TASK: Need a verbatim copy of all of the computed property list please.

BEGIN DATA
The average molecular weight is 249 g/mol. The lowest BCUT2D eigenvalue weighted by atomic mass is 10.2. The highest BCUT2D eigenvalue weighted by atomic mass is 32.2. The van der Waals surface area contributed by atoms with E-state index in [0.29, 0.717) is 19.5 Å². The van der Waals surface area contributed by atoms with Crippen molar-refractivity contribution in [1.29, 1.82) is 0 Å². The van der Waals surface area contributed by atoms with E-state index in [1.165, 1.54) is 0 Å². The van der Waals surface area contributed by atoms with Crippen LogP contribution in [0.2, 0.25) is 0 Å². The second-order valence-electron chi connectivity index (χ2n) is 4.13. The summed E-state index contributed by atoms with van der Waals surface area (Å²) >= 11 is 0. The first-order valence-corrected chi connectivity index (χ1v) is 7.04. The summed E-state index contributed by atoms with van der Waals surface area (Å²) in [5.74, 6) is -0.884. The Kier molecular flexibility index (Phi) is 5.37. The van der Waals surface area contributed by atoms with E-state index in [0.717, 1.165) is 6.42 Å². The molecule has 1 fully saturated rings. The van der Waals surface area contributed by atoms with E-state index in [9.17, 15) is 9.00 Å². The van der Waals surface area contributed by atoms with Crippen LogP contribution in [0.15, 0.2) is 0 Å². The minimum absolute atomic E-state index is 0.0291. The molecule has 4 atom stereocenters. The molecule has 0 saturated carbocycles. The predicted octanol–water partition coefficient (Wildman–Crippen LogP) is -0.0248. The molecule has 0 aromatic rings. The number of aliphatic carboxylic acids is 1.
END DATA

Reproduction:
The average molecular weight is 249 g/mol. The lowest BCUT2D eigenvalue weighted by atomic mass is 10.2. The highest BCUT2D eigenvalue weighted by atomic mass is 32.2. The van der Waals surface area contributed by atoms with E-state index in [0.29, 0.717) is 19.5 Å². The van der Waals surface area contributed by atoms with Crippen molar-refractivity contribution in [1.29, 1.82) is 0 Å². The van der Waals surface area contributed by atoms with E-state index in [1.165, 1.54) is 0 Å². The van der Waals surface area contributed by atoms with Crippen LogP contribution in [0.2, 0.25) is 0 Å². The second-order valence-electron chi connectivity index (χ2n) is 4.13. The summed E-state index contributed by atoms with van der Waals surface area (Å²) >= 11 is 0. The first-order valence-corrected chi connectivity index (χ1v) is 7.04. The summed E-state index contributed by atoms with van der Waals surface area (Å²) in [5.74, 6) is -0.884. The Kier molecular flexibility index (Phi) is 5.37. The van der Waals surface area contributed by atoms with E-state index in [0.717, 1.165) is 6.42 Å². The molecule has 1 fully saturated rings. The van der Waals surface area contributed by atoms with E-state index in [9.17, 15) is 9.00 Å². The van der Waals surface area contributed by atoms with Crippen LogP contribution in [0.15, 0.2) is 0 Å². The minimum absolute atomic E-state index is 0.0291. The molecule has 4 atom stereocenters. The molecule has 0 saturated carbocycles. The predicted octanol–water partition coefficient (Wildman–Crippen LogP) is -0.0248. The molecule has 0 aromatic rings. The number of aliphatic carboxylic acids is 1.